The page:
“Potential buyers of color have a harder time saving for a down payment on a home, because they are paying more of their monthly income toward rent,” explained Lautz. “Even among successful home buyers, minorities have a higher amount of student debt—the biggest expense that holds back saving, along with rent. Once they are ready to buy, Hispanic and Black Americans have a higher rate of loan denials in the mortgage market.” 

Black home buyers reported the highest share of student loan debt at 41%, with a median amount of $46,000 – a record high. Twenty-nine percent of Hispanic home buyers reported having student loan debt, with a median amount of $33,300. 

Hispanic and Black borrowers/buyers also encountered additional hurdles in securing mortgages. Black (26%) and Hispanic (22%) applicants experienced notably high denial rates for mortgage applications compared to their White (16%) and Asian (15%) counterparts, according to government data derived from the Home Mortgage Disclosure Act. 

While Black and Hispanic applicants face greater challenges in obtaining a loan, those who manage to secure one often face less favorable terms due to higher mortgage rates than White and Asian borrowers. Among loans originated in 2022, 20% of mortgages for Black and 21% for Hispanic borrowers came with mortgage rates exceeding 6%. This contrasts with White (18%) and Asian (15%) borrowers’ mortgages having rates above this threshold. The average mortgage rates for Black and Hispanic borrowers stood at approximately 4.9%, compared to 4.8% for White and 4.6% for Asian borrowers. 

Among demographic groups, White Americans made up the largest share of all home buyers at 81%, followed by Hispanic Americans (7%), Black Americans (7%), Asian Americans (6%), followed by a conglomeration of other groups (6%).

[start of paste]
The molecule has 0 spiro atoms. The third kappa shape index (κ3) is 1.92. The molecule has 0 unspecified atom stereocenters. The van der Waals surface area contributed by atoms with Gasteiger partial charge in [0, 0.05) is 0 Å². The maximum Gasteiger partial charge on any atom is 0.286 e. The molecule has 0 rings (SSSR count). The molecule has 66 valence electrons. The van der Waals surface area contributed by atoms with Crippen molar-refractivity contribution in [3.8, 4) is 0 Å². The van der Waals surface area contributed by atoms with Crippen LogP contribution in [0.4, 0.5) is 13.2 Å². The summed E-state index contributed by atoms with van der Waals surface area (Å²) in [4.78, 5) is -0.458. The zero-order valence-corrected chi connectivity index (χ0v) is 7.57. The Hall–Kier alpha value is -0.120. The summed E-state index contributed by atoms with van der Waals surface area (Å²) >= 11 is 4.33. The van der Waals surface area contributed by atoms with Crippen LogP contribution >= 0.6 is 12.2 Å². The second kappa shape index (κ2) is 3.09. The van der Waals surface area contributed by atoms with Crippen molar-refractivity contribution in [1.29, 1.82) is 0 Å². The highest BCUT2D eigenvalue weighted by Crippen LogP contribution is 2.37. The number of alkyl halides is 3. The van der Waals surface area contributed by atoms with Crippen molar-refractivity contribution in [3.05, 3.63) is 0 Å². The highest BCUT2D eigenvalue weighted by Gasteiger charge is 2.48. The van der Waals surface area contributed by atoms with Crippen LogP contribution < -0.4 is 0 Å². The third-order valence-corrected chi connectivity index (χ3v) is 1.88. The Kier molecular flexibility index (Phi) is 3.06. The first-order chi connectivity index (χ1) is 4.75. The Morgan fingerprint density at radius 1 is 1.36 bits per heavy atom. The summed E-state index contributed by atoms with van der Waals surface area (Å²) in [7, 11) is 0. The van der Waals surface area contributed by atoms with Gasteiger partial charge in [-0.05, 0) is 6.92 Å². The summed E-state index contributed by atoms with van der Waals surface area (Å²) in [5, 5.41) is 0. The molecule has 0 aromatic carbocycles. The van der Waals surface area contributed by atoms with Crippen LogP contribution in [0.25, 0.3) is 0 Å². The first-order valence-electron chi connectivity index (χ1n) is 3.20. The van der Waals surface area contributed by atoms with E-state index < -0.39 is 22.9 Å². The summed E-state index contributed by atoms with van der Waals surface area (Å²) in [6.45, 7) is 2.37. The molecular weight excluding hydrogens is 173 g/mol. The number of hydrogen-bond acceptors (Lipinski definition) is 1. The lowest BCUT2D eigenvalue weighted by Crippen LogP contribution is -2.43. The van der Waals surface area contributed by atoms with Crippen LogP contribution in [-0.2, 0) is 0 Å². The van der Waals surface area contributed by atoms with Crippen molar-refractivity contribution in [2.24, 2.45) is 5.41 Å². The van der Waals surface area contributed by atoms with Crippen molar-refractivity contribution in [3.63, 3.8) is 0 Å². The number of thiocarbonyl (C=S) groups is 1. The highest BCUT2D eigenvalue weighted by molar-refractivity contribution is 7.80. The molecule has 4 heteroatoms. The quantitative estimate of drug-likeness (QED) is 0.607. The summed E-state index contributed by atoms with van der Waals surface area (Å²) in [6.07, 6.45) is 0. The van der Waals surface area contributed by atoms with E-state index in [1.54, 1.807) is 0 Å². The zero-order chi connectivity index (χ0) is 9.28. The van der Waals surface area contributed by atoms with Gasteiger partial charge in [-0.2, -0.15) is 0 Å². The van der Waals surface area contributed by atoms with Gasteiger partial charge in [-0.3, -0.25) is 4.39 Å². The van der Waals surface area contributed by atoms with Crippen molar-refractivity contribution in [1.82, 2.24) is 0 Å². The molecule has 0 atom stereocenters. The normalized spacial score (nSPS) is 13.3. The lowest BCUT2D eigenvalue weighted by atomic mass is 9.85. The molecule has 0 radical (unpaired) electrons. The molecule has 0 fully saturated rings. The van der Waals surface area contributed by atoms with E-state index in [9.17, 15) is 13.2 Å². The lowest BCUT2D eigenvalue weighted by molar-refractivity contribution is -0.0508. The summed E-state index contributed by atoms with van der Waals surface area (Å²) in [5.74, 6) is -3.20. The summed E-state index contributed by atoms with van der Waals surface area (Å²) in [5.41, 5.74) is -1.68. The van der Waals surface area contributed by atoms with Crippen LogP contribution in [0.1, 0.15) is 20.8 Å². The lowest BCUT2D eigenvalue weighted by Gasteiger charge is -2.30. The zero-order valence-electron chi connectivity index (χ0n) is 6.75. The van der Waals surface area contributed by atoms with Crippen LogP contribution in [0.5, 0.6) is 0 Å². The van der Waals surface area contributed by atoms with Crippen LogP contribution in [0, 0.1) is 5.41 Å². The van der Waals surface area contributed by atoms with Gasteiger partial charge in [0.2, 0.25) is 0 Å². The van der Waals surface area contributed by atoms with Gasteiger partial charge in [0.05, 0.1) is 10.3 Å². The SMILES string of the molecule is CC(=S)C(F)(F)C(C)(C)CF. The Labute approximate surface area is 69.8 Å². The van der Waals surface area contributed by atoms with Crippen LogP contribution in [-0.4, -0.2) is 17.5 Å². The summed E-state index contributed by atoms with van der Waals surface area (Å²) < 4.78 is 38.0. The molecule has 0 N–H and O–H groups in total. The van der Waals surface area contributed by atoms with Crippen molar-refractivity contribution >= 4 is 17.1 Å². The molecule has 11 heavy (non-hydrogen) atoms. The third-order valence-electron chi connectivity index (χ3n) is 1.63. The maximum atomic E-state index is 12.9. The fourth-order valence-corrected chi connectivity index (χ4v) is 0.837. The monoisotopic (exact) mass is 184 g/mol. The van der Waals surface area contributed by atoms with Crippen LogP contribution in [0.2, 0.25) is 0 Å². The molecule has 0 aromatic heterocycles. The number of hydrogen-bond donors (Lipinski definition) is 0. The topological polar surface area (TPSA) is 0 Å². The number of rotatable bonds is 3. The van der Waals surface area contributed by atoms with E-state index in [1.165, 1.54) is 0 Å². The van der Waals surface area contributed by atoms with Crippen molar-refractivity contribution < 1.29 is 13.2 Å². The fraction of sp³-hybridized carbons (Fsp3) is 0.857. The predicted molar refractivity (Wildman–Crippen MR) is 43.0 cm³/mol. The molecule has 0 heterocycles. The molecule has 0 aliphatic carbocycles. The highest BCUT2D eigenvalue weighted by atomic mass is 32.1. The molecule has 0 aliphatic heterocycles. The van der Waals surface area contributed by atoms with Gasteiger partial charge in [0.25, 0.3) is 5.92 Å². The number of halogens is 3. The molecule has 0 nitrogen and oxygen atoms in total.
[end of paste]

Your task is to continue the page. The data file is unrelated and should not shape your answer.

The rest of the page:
Twenty-four percent of Black, 23% of Asian and 22% of Hispanic buyers purchased multigenerational homes, compared to only 12% among White buyers. Some 26% of Asian and 14% of Hispanic buyers used a gift from a relative or friend toward their down payment for their home. Eighteen percent of Hispanic, 17% of Asian and 16% of Black buyers lived with parents, relatives or friends prior to purchasing their home, compared to only 10% of white buyers.

To read the report in its entirety, click here

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Kyle G. Horst

Kyle G. Horst is a reporter for MortgagePoint. A graduate of the University of Texas at Tyler, he has worked for a number of daily, weekly, and monthly publications in South Dakota and Texas. With more than 10 years of experience in community journalism, he has won a number of state, national, and international awards for his writing and photography including best newspaper design by the Associated Press Managing Editors Group and the international iPhone photographer of the year by the iPhone Photography Awards. He most recently worked as editor of Community Impact Newspaper covering a number of Dallas-Ft. Worth communities on a hyperlocal level. Contact Kyle G. at